MINING and construction company Macmahon has become the first employer in Western Australia to adopt a new scheme designed to fast-track experienced workers through apprenticeships.
Its use of the National Apprenticeship Program is one of several initiatives taken by Macmahon to support the rapid expansion of its workforce.
Managing director Nick Bowen said the company had employed 2,500 people in the past 11 months, taking its workforce to 4,800.
This was partly to cover staff turnover but also reflected a big lift in overall employment from 3,500 people in 2010, he said.
In addition, the group has between 1,000 and 1,500 contractors on its projects, which currently include mine sites in the Pilbara and the Great Eastern Highway-Roe Hwy interchange.
It has employed 24 NAP apprentices in WA, and has a further 21 under the scheme in Queensland, where it is one of several employers using the scheme.
In total, the company has 85 regular apprentices, with 60 located in WA.
Macmahon aims to have 200 adult apprentices employed under the scheme, which recognises prior learning and experience to speed-up the apprenticeship process.
Participants are assessed on their competency, not on a compulsory time period like traditional apprenticeships, and can therefore complete their training within 18 months or less, instead of the traditional four years.
To apply for NAP apprenticeships, candidates must have a minimum of four years’ relevant experience and 40 per cent of the accredited skills in their desired trade.
Macmahon apprentice coordinator Jason Cullen said the company could see that NAP would fit into its system and help it get more tradespeople into the industry in a short period of time with the required skills set.
“We’ll be able to put those people, in most cases, straight onto the mine site; where, with a standard four-year school-leaver apprentice, we would never do that,” Mr Cullen said.
NAP operations manager Heather Russell said a key feature of the program was that host employers could specify the skill sets and choose 20 per cent of the college electives of the applicants they were interested in.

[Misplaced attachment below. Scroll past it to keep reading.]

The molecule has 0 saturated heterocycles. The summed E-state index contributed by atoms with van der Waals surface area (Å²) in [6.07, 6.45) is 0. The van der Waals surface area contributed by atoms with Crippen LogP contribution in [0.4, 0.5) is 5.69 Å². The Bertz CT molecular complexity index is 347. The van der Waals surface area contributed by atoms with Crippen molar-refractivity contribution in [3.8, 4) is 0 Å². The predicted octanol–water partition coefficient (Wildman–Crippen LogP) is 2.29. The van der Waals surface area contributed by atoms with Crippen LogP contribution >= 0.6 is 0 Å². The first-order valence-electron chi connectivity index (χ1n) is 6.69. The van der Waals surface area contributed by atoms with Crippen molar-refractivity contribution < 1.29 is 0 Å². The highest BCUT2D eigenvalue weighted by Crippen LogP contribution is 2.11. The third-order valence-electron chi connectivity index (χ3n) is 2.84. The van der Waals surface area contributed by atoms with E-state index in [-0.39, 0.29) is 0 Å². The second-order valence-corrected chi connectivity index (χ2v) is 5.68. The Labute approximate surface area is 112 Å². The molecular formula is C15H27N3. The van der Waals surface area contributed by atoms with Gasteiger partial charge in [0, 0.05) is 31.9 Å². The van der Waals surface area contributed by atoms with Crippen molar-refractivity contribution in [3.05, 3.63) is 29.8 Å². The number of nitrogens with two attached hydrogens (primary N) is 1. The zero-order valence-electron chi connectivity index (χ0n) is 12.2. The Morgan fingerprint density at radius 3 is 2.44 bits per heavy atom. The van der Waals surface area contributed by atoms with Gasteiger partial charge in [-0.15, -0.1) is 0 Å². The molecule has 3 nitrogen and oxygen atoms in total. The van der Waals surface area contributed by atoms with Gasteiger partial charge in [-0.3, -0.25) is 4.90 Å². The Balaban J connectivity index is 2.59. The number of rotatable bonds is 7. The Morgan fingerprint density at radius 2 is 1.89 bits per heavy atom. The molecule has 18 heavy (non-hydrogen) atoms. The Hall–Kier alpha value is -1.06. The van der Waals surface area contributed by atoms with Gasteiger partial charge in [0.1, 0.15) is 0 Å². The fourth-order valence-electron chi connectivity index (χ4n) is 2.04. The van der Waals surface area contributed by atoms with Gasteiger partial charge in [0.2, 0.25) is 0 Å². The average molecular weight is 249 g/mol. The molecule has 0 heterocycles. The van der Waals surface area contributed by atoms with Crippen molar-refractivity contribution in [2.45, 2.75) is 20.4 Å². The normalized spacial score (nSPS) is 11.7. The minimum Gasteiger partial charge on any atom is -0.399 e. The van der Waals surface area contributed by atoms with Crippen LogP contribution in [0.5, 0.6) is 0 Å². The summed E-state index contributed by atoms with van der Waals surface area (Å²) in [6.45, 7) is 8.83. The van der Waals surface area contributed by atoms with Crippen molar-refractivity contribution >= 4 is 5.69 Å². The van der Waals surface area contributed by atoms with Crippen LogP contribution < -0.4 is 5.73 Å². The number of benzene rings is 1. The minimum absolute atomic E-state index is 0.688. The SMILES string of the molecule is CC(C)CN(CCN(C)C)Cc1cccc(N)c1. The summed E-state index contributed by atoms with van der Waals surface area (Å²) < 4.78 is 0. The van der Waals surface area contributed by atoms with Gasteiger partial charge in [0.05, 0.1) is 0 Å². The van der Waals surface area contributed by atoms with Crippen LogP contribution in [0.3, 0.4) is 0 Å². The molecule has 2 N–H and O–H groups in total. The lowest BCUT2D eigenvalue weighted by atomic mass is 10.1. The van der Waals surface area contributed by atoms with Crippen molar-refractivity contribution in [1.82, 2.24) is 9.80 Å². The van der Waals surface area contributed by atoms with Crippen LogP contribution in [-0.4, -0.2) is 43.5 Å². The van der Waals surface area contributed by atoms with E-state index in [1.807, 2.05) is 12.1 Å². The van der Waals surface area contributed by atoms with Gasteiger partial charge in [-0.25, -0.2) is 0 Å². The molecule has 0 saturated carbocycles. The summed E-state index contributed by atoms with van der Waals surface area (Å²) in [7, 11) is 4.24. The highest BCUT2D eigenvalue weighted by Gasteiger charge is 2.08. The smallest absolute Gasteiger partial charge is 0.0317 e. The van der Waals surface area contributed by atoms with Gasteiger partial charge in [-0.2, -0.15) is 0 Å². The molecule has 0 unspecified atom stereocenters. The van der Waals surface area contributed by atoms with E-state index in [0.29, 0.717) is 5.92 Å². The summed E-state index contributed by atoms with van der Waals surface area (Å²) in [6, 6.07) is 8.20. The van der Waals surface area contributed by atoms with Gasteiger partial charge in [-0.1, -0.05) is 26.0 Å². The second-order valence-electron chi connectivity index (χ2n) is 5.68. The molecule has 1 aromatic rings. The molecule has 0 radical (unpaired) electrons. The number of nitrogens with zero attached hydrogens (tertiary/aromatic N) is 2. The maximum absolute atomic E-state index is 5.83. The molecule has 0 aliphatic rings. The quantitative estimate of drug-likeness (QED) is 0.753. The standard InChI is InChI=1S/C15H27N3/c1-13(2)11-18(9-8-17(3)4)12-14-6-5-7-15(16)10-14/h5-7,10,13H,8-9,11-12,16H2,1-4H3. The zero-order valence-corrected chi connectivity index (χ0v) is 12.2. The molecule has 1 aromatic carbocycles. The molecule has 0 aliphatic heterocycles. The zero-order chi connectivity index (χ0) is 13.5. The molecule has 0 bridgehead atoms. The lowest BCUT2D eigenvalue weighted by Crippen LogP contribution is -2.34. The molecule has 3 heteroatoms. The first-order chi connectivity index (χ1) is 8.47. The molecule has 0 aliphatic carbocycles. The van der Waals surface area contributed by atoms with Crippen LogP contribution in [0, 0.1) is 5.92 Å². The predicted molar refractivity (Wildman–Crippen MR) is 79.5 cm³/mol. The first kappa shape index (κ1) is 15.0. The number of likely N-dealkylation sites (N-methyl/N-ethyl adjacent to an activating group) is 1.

“This enables host employers to be extremely precise about the type of person they’re appointing,” Ms Russell said.
Federal Skills and Jobs Minister Chris Evans launched NAP in 2011 in response to the 2010 National Resources Sector Employment Taskforce report, which predicted a shortage of 36,000 tradespeople by 2015.
Not-for-profit training organisation East Coast Apprenticeships was appointed to
Ms Russell said the program was best suited to ex-defence personnel, tradesmen with unrecognised overseas qualifications, and applicants with trade qualifications closely aligned to their desired apprenticeships.
NAP apprenticeships complement Macmahon’s selection of training and recruitment programs.
Macmahon structures its apprenticeship program so that apprentices spend time at a variety of Macmahon workshops and sites in WA and Queensland, in order to broaden the experience.
According to Macmahon, this has resulted in a 90 per cent success rate in its apprentices finding work upon completion of their courses.
Speaking at a site tour this month Mr Bowen said the company planned to build a new induction and training facility at its Perth Airport premises.
The facility will train inexperienced applicants as operators within six to eight weeks, with the potential to train up to 100 operators each year.
This shortened training period will partly be achieved by the use of mining vehicle simulators purchased from Osborne Park based firm Immersive Technologies.
Macmahon also has an indigenous employment and training program, which recruits 10 per cent of its national apprenticeships.
Five per cent of Macmahon’s workforce has come from this program, currently 250 employees, and Mr Bowen said the company aimed to grow this to 10 per cent within four years.
In 2010, Macmahon signed the Australian Employment Covenant signalling its commitment to create 500 new jobs for indigenous people over five years.
To fulfil that commitment it launched a new program called ROCKSTAR, Real Opportunities and Careers – Kick Starting Today’s Aboriginal Role models – in February, which expands upon its current indigenous apprenticeship offerings by creating more apprenticeship positions and a mentoring and support system.
This project receives funding of $4.4 million over two years from the federal government’s Indigenous Employment Program.
The number of graduate engineers being employed at Macmahon is also growing; the company currently employs 450 engineers.
This year it hired 44 engineer graduates, a 200 per cent increase on its average of 15 engineering graduates per annum.
Macmahon communications manager Stuart McClagen said the majority of these engineers had been sourced from the company’s vacation work placement program, which employed civil, mining and mechanical engineering students during the winter and summer university vacation periods, and its graduate program, a two- to three-year technical development course run in conjunction with Engineering Education Australia focusing on similar engineering fields to its vacation program.
Macmahon has also increased its workforce through international 457 work visas; up to 80 engineers and tradespeople have been sourced from Ireland, Spain, the Philippines and Indonesia.